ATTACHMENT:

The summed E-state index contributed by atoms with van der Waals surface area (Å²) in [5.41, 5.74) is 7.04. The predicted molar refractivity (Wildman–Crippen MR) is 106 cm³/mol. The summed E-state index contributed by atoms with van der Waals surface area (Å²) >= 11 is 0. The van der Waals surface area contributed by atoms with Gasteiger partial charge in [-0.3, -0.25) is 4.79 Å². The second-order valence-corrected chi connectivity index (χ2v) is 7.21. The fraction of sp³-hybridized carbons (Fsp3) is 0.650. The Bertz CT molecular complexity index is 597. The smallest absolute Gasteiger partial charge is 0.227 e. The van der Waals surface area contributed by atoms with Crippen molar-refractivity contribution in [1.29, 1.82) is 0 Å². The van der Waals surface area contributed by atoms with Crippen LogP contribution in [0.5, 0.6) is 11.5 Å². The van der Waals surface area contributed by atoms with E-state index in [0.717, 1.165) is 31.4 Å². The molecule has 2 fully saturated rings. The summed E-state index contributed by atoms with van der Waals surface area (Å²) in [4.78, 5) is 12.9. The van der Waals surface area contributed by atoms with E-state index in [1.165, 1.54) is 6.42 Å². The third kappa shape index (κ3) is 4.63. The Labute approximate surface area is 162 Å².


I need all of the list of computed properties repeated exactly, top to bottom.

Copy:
The summed E-state index contributed by atoms with van der Waals surface area (Å²) in [5.41, 5.74) is 7.04. The predicted molar refractivity (Wildman–Crippen MR) is 106 cm³/mol. The summed E-state index contributed by atoms with van der Waals surface area (Å²) >= 11 is 0. The van der Waals surface area contributed by atoms with Gasteiger partial charge in [-0.3, -0.25) is 4.79 Å². The second-order valence-corrected chi connectivity index (χ2v) is 7.21. The fraction of sp³-hybridized carbons (Fsp3) is 0.650. The Bertz CT molecular complexity index is 597. The smallest absolute Gasteiger partial charge is 0.227 e. The van der Waals surface area contributed by atoms with Crippen molar-refractivity contribution in [1.29, 1.82) is 0 Å². The van der Waals surface area contributed by atoms with Crippen LogP contribution in [0.5, 0.6) is 11.5 Å². The van der Waals surface area contributed by atoms with E-state index in [0.717, 1.165) is 31.4 Å². The molecule has 2 fully saturated rings. The summed E-state index contributed by atoms with van der Waals surface area (Å²) in [4.78, 5) is 12.9. The van der Waals surface area contributed by atoms with E-state index in [1.165, 1.54) is 6.42 Å². The third kappa shape index (κ3) is 4.63. The Labute approximate surface area is 162 Å².